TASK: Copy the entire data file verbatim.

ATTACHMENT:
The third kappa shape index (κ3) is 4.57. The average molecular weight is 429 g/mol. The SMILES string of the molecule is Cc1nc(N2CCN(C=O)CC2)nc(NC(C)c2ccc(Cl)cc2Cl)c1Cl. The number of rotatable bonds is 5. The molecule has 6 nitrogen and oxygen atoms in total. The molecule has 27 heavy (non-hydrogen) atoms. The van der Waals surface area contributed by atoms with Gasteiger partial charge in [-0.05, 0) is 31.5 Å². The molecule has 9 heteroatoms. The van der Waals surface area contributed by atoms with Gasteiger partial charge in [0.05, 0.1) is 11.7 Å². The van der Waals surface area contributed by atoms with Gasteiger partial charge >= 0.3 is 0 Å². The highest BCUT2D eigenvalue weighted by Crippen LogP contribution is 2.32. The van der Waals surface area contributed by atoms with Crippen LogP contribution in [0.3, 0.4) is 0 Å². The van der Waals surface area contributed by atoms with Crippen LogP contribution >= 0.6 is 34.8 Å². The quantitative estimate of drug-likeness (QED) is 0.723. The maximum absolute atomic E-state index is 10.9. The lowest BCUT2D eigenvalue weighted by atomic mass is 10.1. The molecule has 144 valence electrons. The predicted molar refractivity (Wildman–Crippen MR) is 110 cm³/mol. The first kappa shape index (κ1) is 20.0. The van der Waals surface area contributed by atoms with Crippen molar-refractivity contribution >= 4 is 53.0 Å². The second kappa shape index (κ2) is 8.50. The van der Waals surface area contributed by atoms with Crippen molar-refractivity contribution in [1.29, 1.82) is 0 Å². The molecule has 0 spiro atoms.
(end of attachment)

The third kappa shape index (κ3) is 4.57. The average molecular weight is 429 g/mol. The SMILES string of the molecule is Cc1nc(N2CCN(C=O)CC2)nc(NC(C)c2ccc(Cl)cc2Cl)c1Cl. The number of rotatable bonds is 5. The molecule has 6 nitrogen and oxygen atoms in total. The molecule has 27 heavy (non-hydrogen) atoms. The van der Waals surface area contributed by atoms with Gasteiger partial charge in [-0.05, 0) is 31.5 Å². The molecule has 9 heteroatoms. The van der Waals surface area contributed by atoms with Gasteiger partial charge in [0.05, 0.1) is 11.7 Å². The van der Waals surface area contributed by atoms with Gasteiger partial charge >= 0.3 is 0 Å². The highest BCUT2D eigenvalue weighted by Crippen LogP contribution is 2.32. The van der Waals surface area contributed by atoms with Crippen LogP contribution in [0.3, 0.4) is 0 Å². The van der Waals surface area contributed by atoms with Crippen LogP contribution >= 0.6 is 34.8 Å². The quantitative estimate of drug-likeness (QED) is 0.723. The maximum absolute atomic E-state index is 10.9. The lowest BCUT2D eigenvalue weighted by atomic mass is 10.1. The molecule has 144 valence electrons. The predicted molar refractivity (Wildman–Crippen MR) is 110 cm³/mol. The first kappa shape index (κ1) is 20.0. The van der Waals surface area contributed by atoms with Crippen molar-refractivity contribution >= 4 is 53.0 Å². The second kappa shape index (κ2) is 8.50. The van der Waals surface area contributed by atoms with Crippen molar-refractivity contribution in [1.29, 1.82) is 0 Å². The molecule has 0 spiro atoms.